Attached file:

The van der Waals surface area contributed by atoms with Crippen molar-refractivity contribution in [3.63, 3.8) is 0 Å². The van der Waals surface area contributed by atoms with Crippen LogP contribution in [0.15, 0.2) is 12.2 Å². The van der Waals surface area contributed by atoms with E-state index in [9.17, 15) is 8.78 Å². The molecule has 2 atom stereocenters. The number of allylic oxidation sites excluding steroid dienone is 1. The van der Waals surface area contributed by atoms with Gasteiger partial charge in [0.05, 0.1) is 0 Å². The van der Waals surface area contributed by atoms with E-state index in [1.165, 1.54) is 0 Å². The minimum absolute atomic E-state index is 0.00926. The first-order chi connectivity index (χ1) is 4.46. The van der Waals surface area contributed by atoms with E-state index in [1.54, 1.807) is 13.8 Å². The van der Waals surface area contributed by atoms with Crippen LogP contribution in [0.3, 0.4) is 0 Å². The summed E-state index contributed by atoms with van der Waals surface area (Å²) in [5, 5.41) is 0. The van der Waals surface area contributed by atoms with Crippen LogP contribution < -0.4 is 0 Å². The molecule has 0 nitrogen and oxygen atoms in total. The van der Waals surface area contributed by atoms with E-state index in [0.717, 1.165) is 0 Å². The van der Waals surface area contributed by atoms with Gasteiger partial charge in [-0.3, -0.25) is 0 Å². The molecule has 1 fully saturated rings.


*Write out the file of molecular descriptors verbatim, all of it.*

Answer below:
The van der Waals surface area contributed by atoms with Crippen molar-refractivity contribution in [3.63, 3.8) is 0 Å². The van der Waals surface area contributed by atoms with Crippen LogP contribution in [0.15, 0.2) is 12.2 Å². The van der Waals surface area contributed by atoms with E-state index in [9.17, 15) is 8.78 Å². The molecule has 2 atom stereocenters. The number of allylic oxidation sites excluding steroid dienone is 1. The van der Waals surface area contributed by atoms with Gasteiger partial charge in [0.05, 0.1) is 0 Å². The van der Waals surface area contributed by atoms with E-state index in [1.165, 1.54) is 0 Å². The minimum absolute atomic E-state index is 0.00926. The first-order chi connectivity index (χ1) is 4.46. The van der Waals surface area contributed by atoms with E-state index in [1.54, 1.807) is 13.8 Å². The van der Waals surface area contributed by atoms with Crippen LogP contribution in [0.3, 0.4) is 0 Å². The summed E-state index contributed by atoms with van der Waals surface area (Å²) in [5, 5.41) is 0. The van der Waals surface area contributed by atoms with Crippen LogP contribution < -0.4 is 0 Å². The molecule has 0 nitrogen and oxygen atoms in total. The van der Waals surface area contributed by atoms with E-state index in [0.717, 1.165) is 0 Å². The van der Waals surface area contributed by atoms with Gasteiger partial charge in [-0.3, -0.25) is 0 Å². The molecule has 1 fully saturated rings.